Fiona Watkins, BSC Pro Dip February 10, 2015

Vitamins and minerals, although only needed in small quantities, are vital to a horse’s physical well being.  If they don’t receive the right amount, it’s impossible for them to remain healthy.

Horses are more likely to need vitamin and mineral supplementation if fed one of the following diets:

  1. A forage-only diet (either only hay or grass)
  2. Forage together with unfortified grains (for example, oats)
  3. Forage plus hard feed that is fed at a lower quantity than the manufacturers stated guidelines

As well as diet, a horse’s vitamin and mineral requirement alters throughout his lifetime. Supplementation is particularly beneficial for breeding mares, youngstock, veterans, laminitics and competition horses.

Choosing the right supplement

It is more effective to select a “complete” or multi-vitamin and mineral supplement, rather than targeting a single vitamin or mineral, that may be deficient.

At a minimum you should choose a product containing calcium, phosphorus, trace minerals (including copper, zinc and selenium) and vitamins A, D and E. Although present in pasture, hay and unfortified grains, the concentration of these vitamins and minerals often fall below horse’s required levels.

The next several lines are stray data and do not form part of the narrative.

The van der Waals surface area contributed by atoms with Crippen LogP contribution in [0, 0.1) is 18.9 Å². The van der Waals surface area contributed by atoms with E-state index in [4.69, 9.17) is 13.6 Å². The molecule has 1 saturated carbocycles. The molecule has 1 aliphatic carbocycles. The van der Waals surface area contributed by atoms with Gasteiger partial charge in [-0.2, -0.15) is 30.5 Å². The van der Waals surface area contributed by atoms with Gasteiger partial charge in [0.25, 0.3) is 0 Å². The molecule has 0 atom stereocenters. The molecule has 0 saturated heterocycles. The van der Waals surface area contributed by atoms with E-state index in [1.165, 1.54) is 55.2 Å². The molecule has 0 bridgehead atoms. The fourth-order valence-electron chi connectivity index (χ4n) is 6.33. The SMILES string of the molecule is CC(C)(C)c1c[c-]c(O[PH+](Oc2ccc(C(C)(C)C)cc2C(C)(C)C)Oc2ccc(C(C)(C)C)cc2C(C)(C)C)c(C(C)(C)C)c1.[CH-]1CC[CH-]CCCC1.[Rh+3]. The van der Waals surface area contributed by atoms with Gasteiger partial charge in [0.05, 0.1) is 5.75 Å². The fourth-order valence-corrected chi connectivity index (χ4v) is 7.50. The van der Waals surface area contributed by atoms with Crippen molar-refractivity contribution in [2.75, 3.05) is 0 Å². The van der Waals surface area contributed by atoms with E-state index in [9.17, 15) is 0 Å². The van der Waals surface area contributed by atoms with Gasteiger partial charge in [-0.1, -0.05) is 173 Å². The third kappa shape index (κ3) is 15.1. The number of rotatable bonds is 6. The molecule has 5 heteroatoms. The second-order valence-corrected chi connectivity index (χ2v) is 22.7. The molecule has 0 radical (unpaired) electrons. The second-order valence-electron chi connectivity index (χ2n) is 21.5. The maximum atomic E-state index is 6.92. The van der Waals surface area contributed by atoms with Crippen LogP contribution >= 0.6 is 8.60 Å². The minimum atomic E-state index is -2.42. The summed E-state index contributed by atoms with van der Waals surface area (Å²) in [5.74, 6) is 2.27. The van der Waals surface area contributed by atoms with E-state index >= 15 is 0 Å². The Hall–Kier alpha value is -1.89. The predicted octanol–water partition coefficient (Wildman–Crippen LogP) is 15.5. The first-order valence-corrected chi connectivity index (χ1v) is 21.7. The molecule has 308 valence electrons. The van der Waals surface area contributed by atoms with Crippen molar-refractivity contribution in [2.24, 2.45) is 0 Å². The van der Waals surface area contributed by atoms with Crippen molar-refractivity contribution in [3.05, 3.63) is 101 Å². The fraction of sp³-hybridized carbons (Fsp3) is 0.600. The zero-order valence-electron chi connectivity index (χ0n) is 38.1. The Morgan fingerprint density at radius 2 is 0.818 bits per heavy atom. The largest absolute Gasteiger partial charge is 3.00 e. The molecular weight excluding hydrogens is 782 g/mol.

Complete vitamin-mineral supplements are available in three forms:

  1. Blocks / Bricks
    Most blocks provide salt with a very small amount of trace minerals. Whilst offering a relatively low cost option, you can never be certain how much your horse has actually consumed each day!
  2. Granules or Powder
    Loose vitamin-mineral supplements give you much better control of the level of intake.
    Most high quality supplements in loose form contain very concentrated levels of vitamins and minerals.
    For the average weight horse (500kg), typical feeding recommendations are in the range of 30-60g per day.
    To be effective at this rate, select a supplement that contains at least 12% calcium, 12% phosphorus, 4,000ppm (parts per million) zinc and 750ppm copper. If the supplement contains lower mineral concentrations, the feeding rate will need to be higher.
  3. Feed Balancers
    Although not as concentrated as a powdered supplement, balancers are still much more concentrated than a fortified feed.
    They contain additional protein, which is beneficial for performance horses.
    Feeding rates are usually in the range of 450-900g per day.
    To be effective at this rate, select a balancer that contains at least 2% calcium, 1-2% phosphorus, 400ppm zinc and 75ppm copper. If the balancer has lower mineral concentrations, the feeding rate will need to be higher.

The choice of supplements is vast, so there will be one that suits the needs of your horse. Remember to choose carefully and follow the manufacturer’s feeding guidelines.

Fiona Watkins, BSc, Pro Dip

The Horse Nutritionist, Independent Equine Nutritionist

If you're not sure which supplement to choose for your horse, Fiona Watkins' brief guide to the role and importance of some of the vitamins and minerals in equine health could help.

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